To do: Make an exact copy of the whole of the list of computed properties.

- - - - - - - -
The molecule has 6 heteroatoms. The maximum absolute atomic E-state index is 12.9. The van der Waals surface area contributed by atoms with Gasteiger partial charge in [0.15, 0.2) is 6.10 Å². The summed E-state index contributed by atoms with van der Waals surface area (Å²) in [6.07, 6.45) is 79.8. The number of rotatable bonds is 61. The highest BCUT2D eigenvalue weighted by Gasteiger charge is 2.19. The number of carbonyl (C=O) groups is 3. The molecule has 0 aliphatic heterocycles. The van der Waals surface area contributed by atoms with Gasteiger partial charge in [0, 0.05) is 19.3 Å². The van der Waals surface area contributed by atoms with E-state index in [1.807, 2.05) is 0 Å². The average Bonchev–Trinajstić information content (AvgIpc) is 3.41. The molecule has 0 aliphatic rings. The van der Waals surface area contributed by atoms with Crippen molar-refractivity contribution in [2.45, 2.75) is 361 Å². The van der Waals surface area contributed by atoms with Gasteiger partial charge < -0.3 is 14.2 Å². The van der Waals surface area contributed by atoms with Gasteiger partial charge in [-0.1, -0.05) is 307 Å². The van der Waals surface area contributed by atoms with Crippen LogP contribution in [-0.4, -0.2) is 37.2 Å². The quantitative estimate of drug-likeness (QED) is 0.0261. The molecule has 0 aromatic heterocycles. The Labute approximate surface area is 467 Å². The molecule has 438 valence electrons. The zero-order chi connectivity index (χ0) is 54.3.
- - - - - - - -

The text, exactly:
The molecule has 6 heteroatoms. The maximum absolute atomic E-state index is 12.9. The van der Waals surface area contributed by atoms with Gasteiger partial charge in [0.15, 0.2) is 6.10 Å². The summed E-state index contributed by atoms with van der Waals surface area (Å²) in [6.07, 6.45) is 79.8. The number of rotatable bonds is 61. The highest BCUT2D eigenvalue weighted by Gasteiger charge is 2.19. The number of carbonyl (C=O) groups is 3. The molecule has 0 aliphatic heterocycles. The van der Waals surface area contributed by atoms with Gasteiger partial charge in [0, 0.05) is 19.3 Å². The van der Waals surface area contributed by atoms with E-state index in [1.807, 2.05) is 0 Å². The average Bonchev–Trinajstić information content (AvgIpc) is 3.41. The molecule has 0 aliphatic rings. The van der Waals surface area contributed by atoms with Crippen molar-refractivity contribution in [2.45, 2.75) is 361 Å². The van der Waals surface area contributed by atoms with Gasteiger partial charge < -0.3 is 14.2 Å². The van der Waals surface area contributed by atoms with Gasteiger partial charge in [-0.1, -0.05) is 307 Å². The van der Waals surface area contributed by atoms with Crippen LogP contribution in [-0.4, -0.2) is 37.2 Å². The quantitative estimate of drug-likeness (QED) is 0.0261. The molecule has 0 aromatic heterocycles. The Labute approximate surface area is 467 Å². The molecule has 438 valence electrons. The zero-order chi connectivity index (χ0) is 54.3.